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The 6 Roles That Defined Steve McQueen's Career

By    |   Monday, 13 Apr 2015 04:59 PM

In one of the roles that defined his career, Steve McQueen puts his head through the meal slot of a prison door, looks left, then right where a menacing warden stands. McQueen’s usual blonde hair is gray, his famous blue eyes are watery and rimmed in red.

“Who gave you the food?” the warden of the French penal colony at Devil’s Island demands.

McQueen’s response is a stuttering rendition of near insanity caused by his character’s years spent in solitary confinement. But it’s all an act to protect a fellow inmate played by Dustin Hoffman. The performance convinces the warden that McQueen’s character in the 1973 film “Papillon” has lost his mind.

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The scene is one of many delivered by McQueen in the film that convinced audiences and critics of the star’s versatile acting ability. It won McQueen a Golden Screen award in 1974 along with a Golden Globes nomination for Best Motion Picture Actor in Drama.

"McQueen was an obvious choice for the part of Papillon, a complicated individual with an almost supernatural sense of power and leadership,” said the film’s director Franklin J. Schnaffer, according to Blu-ray.com.

“Steve succeeded in combining Papi's qualities of fitful revenge, obsessive daring, and passion for freedom. It's perhaps the best and most challenging role of Steve's career."

McQueen’s acting career began in television in 1958, but his charisma soon led to roles on the big screen. The arc of his highly successful, highly paid career was paved with blockbuster films in the 1960s and 1970s. Whether a cop, debonair thief, Nazi-defying prisoner of war, or escaped convict, McQueen appealed to men and women alike.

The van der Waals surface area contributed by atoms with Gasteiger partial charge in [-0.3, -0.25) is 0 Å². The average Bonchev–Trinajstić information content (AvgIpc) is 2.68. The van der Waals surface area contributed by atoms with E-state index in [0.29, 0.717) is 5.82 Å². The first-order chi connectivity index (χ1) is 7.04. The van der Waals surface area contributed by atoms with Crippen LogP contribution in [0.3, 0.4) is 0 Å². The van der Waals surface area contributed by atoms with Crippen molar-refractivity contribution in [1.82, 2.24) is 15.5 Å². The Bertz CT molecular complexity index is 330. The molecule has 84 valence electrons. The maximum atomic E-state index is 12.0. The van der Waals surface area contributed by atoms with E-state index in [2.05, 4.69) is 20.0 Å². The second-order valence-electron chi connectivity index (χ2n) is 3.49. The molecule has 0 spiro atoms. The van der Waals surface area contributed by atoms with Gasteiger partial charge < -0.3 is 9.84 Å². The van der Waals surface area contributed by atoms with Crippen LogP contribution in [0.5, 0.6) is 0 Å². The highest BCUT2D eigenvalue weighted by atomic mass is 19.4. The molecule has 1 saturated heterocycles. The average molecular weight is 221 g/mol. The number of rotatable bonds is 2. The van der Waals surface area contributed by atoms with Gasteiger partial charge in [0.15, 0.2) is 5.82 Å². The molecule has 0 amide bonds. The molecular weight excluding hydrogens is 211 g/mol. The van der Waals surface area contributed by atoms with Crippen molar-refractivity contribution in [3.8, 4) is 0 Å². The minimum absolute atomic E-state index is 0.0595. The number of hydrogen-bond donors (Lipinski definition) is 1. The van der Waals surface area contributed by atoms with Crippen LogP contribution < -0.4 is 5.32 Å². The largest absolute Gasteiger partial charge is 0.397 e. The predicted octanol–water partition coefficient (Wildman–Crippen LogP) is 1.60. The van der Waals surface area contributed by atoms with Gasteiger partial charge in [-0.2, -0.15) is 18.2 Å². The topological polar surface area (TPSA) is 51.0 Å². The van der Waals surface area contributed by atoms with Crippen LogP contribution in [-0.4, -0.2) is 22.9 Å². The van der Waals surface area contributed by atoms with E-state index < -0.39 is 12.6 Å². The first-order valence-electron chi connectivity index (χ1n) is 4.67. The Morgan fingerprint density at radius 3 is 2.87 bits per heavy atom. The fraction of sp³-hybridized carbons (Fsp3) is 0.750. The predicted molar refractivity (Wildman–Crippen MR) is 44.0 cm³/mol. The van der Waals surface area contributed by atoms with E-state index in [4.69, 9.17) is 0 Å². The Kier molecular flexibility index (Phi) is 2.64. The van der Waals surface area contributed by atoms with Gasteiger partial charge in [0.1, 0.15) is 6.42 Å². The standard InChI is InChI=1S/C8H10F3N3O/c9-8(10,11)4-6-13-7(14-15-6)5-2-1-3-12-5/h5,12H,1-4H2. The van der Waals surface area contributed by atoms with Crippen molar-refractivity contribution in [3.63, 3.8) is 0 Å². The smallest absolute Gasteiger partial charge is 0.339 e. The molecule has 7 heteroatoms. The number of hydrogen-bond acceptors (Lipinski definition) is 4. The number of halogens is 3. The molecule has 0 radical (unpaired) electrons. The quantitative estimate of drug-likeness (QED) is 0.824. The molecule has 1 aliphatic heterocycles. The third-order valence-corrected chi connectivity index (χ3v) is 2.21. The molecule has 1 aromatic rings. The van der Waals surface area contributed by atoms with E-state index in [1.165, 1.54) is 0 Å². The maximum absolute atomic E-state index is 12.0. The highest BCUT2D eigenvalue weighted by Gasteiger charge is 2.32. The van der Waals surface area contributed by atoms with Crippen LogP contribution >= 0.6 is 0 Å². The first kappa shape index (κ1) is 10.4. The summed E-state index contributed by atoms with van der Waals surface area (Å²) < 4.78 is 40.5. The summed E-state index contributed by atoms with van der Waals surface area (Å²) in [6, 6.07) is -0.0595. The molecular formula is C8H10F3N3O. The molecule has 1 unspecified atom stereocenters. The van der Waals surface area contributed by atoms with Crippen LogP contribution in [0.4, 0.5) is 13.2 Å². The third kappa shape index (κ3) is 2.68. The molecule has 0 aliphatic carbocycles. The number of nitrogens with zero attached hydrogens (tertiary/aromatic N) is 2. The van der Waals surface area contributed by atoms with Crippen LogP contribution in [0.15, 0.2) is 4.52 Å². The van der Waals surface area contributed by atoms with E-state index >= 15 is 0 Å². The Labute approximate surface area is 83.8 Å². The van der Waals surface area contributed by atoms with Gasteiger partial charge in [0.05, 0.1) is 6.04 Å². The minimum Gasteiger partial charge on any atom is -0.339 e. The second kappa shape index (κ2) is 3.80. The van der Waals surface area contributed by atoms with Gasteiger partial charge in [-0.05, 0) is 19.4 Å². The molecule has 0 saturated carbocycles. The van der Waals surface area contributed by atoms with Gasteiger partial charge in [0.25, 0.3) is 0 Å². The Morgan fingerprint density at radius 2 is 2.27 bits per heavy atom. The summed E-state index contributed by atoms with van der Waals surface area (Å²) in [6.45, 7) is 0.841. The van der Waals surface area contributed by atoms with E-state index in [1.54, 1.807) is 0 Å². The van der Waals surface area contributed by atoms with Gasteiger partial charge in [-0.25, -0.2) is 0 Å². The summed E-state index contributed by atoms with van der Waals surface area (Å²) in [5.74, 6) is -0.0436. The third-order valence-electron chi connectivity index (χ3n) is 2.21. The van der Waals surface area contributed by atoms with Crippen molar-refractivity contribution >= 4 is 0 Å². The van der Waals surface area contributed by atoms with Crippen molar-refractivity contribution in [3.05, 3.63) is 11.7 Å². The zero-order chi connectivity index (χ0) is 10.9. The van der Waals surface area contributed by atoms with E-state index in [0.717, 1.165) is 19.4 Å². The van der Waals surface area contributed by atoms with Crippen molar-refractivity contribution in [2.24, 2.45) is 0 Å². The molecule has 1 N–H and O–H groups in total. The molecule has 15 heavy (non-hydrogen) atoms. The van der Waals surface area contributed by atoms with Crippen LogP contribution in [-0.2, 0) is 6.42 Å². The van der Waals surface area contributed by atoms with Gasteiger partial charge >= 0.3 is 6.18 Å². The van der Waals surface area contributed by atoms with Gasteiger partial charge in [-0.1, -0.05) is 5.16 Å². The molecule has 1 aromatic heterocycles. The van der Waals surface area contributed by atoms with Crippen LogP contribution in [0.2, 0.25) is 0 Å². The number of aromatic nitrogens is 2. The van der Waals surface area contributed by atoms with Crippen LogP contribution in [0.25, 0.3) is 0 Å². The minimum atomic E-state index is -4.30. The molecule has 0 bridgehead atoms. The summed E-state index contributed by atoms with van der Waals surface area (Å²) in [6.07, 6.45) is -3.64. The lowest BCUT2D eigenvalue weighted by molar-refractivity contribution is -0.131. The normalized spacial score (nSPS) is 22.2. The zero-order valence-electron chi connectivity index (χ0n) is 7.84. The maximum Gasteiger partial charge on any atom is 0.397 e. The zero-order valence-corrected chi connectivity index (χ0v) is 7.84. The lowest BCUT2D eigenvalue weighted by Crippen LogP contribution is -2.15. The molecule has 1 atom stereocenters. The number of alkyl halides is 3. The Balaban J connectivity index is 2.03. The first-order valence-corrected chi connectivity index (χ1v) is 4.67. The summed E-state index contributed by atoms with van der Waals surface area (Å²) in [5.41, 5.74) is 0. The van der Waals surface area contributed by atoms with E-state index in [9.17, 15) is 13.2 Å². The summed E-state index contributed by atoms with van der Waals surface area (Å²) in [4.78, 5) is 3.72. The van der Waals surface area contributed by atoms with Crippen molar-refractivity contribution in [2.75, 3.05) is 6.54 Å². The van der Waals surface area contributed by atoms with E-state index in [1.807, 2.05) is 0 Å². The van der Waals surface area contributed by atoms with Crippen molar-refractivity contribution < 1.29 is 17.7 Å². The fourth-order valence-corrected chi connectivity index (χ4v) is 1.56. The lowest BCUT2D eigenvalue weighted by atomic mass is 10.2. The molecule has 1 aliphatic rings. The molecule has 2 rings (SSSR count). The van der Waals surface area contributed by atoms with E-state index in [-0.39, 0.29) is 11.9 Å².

Here are five other top roles that defined his career.

1. Vin Tanner, "The Magnificent Seven" (1960)

The Oscar-winning film was McQueen’s first blockbuster. The ensemble film featured Yul Brynner, Charles Bronson, Robert Vaughn, and other established actors.

2. Capt. Virgil Hilts, "The Great Escape" (1963)

Directed by John Sturges, the film was McQueen’s second major film. The star power was again an ensemble performance, including James Coburn, David McCallum, Richard Attenborough, and Charles Bronson.

The movie depicted an escape by British and American prisoners of war from a Nazi prison camp. McQueen’s character is nicknamed the “Cooler King.”

His attempted motorcycle ride to freedom is famous.

3. Jake Holman, "The Sand Pebbles" (1966)

The war epic co-starred Richard Attenborough, Candice Bergen, and Richard Crenna, and was the only film McQueen ever received an Academy Award nomination for acting. The film was also nominated for Best Picture and Best Cinematography.

4. Frank Bullitt, "Bullitt" (1968)

Directed by Peter Yates, Bullitt is McQueen’s perhaps most memorable role to modern-day audiences. As Frank Bullitt, McQueen displays the casual cool and gritty toughness that defines the star’s appeal.

5. Doc McCoy, "The Getaway" (1972)

Another chase film, this time starring McQueen’s second wife Ali McGraw. The movie is directed by Sam Peckinpah, and mostly remembered for the sizzling chemistry between McQueen and McGraw.

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Steve McQueen’s acting career began in TV in 1958, but his charisma soon led to roles on the big screen. The arc of his career was paved with blockbuster films in the 1960s and 1970s. Whether a cop, debonair thief, Nazi-defying POW, or escaped convict, McQueen appealed to men and women alike.
steve mcqueen, roles, defined, career
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Monday, 13 Apr 2015 04:59 PM
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